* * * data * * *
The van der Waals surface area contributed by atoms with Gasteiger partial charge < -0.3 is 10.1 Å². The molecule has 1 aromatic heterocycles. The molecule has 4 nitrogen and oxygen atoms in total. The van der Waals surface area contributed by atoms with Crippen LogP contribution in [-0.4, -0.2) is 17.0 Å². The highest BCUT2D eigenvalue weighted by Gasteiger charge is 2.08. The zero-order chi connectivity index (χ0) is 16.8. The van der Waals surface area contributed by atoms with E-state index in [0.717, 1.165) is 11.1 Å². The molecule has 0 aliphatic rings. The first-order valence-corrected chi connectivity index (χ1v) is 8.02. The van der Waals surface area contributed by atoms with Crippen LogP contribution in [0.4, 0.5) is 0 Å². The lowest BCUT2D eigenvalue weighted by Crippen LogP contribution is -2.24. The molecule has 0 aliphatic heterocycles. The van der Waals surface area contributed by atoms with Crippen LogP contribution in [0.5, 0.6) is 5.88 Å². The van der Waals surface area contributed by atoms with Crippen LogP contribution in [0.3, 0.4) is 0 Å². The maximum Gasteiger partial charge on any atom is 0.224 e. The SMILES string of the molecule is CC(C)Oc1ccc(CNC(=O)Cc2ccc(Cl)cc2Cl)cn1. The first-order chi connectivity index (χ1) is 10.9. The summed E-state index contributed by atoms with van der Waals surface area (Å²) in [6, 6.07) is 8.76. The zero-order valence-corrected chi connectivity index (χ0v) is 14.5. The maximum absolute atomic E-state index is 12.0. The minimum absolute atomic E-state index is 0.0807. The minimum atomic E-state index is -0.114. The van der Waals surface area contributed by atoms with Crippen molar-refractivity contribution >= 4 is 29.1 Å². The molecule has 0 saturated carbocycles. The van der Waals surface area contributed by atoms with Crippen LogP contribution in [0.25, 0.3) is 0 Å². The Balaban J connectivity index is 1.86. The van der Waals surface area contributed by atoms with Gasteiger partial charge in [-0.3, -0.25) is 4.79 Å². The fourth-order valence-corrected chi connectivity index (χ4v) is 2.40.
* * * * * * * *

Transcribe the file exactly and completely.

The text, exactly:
The van der Waals surface area contributed by atoms with Gasteiger partial charge < -0.3 is 10.1 Å². The molecule has 1 aromatic heterocycles. The molecule has 4 nitrogen and oxygen atoms in total. The van der Waals surface area contributed by atoms with Crippen LogP contribution in [-0.4, -0.2) is 17.0 Å². The highest BCUT2D eigenvalue weighted by Gasteiger charge is 2.08. The zero-order chi connectivity index (χ0) is 16.8. The van der Waals surface area contributed by atoms with E-state index in [0.717, 1.165) is 11.1 Å². The molecule has 0 aliphatic rings. The first-order valence-corrected chi connectivity index (χ1v) is 8.02. The van der Waals surface area contributed by atoms with Crippen LogP contribution in [0.4, 0.5) is 0 Å². The lowest BCUT2D eigenvalue weighted by Crippen LogP contribution is -2.24. The molecule has 0 aliphatic heterocycles. The van der Waals surface area contributed by atoms with Crippen LogP contribution in [0.5, 0.6) is 5.88 Å². The van der Waals surface area contributed by atoms with Crippen LogP contribution in [0.3, 0.4) is 0 Å². The maximum Gasteiger partial charge on any atom is 0.224 e. The SMILES string of the molecule is CC(C)Oc1ccc(CNC(=O)Cc2ccc(Cl)cc2Cl)cn1. The first-order chi connectivity index (χ1) is 10.9. The summed E-state index contributed by atoms with van der Waals surface area (Å²) in [6, 6.07) is 8.76. The zero-order valence-corrected chi connectivity index (χ0v) is 14.5. The maximum absolute atomic E-state index is 12.0. The minimum absolute atomic E-state index is 0.0807. The minimum atomic E-state index is -0.114. The van der Waals surface area contributed by atoms with Crippen molar-refractivity contribution >= 4 is 29.1 Å². The molecule has 0 saturated carbocycles. The van der Waals surface area contributed by atoms with Crippen LogP contribution in [0.25, 0.3) is 0 Å². The Balaban J connectivity index is 1.86. The van der Waals surface area contributed by atoms with Gasteiger partial charge in [-0.3, -0.25) is 4.79 Å². The fourth-order valence-corrected chi connectivity index (χ4v) is 2.40.